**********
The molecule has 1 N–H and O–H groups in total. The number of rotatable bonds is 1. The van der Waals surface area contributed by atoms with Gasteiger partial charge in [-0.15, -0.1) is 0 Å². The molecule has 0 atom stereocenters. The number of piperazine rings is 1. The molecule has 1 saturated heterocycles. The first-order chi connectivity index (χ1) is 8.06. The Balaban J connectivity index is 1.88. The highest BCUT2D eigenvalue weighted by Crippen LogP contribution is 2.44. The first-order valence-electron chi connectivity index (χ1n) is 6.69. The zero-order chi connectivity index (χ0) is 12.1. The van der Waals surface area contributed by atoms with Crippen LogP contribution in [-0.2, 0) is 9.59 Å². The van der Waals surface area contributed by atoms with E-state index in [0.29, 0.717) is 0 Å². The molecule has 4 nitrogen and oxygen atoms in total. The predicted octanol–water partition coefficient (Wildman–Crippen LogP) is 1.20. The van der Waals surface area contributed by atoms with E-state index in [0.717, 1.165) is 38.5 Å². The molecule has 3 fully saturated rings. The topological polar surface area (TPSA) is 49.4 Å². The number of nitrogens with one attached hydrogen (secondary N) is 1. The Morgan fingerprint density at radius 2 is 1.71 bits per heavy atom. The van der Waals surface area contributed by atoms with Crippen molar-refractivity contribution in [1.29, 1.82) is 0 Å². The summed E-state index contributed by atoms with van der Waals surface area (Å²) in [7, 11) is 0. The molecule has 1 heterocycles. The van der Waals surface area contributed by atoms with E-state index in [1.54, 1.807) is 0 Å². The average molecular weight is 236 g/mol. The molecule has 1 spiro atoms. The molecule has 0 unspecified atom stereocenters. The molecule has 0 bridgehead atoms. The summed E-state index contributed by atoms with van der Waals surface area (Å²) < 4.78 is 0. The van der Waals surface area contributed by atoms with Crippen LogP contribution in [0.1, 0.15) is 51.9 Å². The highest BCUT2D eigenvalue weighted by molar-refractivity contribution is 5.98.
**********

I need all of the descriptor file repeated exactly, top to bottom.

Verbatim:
The molecule has 1 N–H and O–H groups in total. The number of rotatable bonds is 1. The van der Waals surface area contributed by atoms with Gasteiger partial charge in [-0.15, -0.1) is 0 Å². The molecule has 0 atom stereocenters. The number of piperazine rings is 1. The molecule has 1 saturated heterocycles. The first-order chi connectivity index (χ1) is 8.06. The Balaban J connectivity index is 1.88. The highest BCUT2D eigenvalue weighted by Crippen LogP contribution is 2.44. The first-order valence-electron chi connectivity index (χ1n) is 6.69. The zero-order chi connectivity index (χ0) is 12.1. The van der Waals surface area contributed by atoms with Crippen LogP contribution in [-0.2, 0) is 9.59 Å². The van der Waals surface area contributed by atoms with E-state index in [0.29, 0.717) is 0 Å². The molecule has 4 nitrogen and oxygen atoms in total. The predicted octanol–water partition coefficient (Wildman–Crippen LogP) is 1.20. The van der Waals surface area contributed by atoms with E-state index in [0.717, 1.165) is 38.5 Å². The molecule has 3 fully saturated rings. The topological polar surface area (TPSA) is 49.4 Å². The number of nitrogens with one attached hydrogen (secondary N) is 1. The Morgan fingerprint density at radius 2 is 1.71 bits per heavy atom. The van der Waals surface area contributed by atoms with Crippen molar-refractivity contribution in [1.29, 1.82) is 0 Å². The summed E-state index contributed by atoms with van der Waals surface area (Å²) in [7, 11) is 0. The molecule has 1 heterocycles. The van der Waals surface area contributed by atoms with E-state index in [1.54, 1.807) is 0 Å². The average molecular weight is 236 g/mol. The molecule has 1 spiro atoms. The molecule has 0 unspecified atom stereocenters. The molecule has 0 bridgehead atoms. The summed E-state index contributed by atoms with van der Waals surface area (Å²) < 4.78 is 0. The van der Waals surface area contributed by atoms with Crippen LogP contribution in [0.1, 0.15) is 51.9 Å². The highest BCUT2D eigenvalue weighted by molar-refractivity contribution is 5.98.